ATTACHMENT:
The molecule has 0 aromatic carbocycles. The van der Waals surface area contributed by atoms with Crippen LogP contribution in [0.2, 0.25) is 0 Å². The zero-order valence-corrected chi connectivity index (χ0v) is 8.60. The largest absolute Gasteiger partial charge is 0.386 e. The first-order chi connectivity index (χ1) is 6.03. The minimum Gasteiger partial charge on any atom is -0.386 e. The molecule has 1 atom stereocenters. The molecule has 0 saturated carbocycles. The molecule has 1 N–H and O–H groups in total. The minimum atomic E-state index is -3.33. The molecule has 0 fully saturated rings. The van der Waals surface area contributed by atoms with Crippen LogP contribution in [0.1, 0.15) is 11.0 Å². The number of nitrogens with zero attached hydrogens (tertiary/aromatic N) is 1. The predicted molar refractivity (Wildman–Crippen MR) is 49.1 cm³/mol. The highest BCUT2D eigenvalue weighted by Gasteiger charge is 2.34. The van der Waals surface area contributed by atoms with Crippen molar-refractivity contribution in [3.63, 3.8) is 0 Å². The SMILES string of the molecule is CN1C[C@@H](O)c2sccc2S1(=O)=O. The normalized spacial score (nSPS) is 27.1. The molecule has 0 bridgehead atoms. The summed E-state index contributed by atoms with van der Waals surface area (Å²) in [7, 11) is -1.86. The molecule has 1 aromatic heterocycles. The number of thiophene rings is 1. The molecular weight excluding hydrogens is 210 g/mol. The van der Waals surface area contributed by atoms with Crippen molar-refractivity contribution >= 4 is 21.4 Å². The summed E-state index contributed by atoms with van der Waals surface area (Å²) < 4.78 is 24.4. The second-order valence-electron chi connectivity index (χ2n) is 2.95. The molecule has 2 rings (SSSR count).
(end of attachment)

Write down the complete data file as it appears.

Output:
The molecule has 0 aromatic carbocycles. The van der Waals surface area contributed by atoms with Crippen LogP contribution in [0.2, 0.25) is 0 Å². The zero-order valence-corrected chi connectivity index (χ0v) is 8.60. The largest absolute Gasteiger partial charge is 0.386 e. The first-order chi connectivity index (χ1) is 6.03. The minimum Gasteiger partial charge on any atom is -0.386 e. The molecule has 1 atom stereocenters. The molecule has 0 saturated carbocycles. The molecule has 1 N–H and O–H groups in total. The minimum atomic E-state index is -3.33. The molecule has 0 fully saturated rings. The van der Waals surface area contributed by atoms with Crippen LogP contribution in [0.1, 0.15) is 11.0 Å². The number of nitrogens with zero attached hydrogens (tertiary/aromatic N) is 1. The predicted molar refractivity (Wildman–Crippen MR) is 49.1 cm³/mol. The highest BCUT2D eigenvalue weighted by Gasteiger charge is 2.34. The van der Waals surface area contributed by atoms with Crippen molar-refractivity contribution in [3.63, 3.8) is 0 Å². The SMILES string of the molecule is CN1C[C@@H](O)c2sccc2S1(=O)=O. The normalized spacial score (nSPS) is 27.1. The molecule has 0 bridgehead atoms. The summed E-state index contributed by atoms with van der Waals surface area (Å²) in [7, 11) is -1.86. The molecule has 1 aromatic heterocycles. The number of thiophene rings is 1. The molecular weight excluding hydrogens is 210 g/mol. The van der Waals surface area contributed by atoms with Crippen molar-refractivity contribution >= 4 is 21.4 Å². The summed E-state index contributed by atoms with van der Waals surface area (Å²) < 4.78 is 24.4. The second-order valence-electron chi connectivity index (χ2n) is 2.95. The molecule has 2 rings (SSSR count).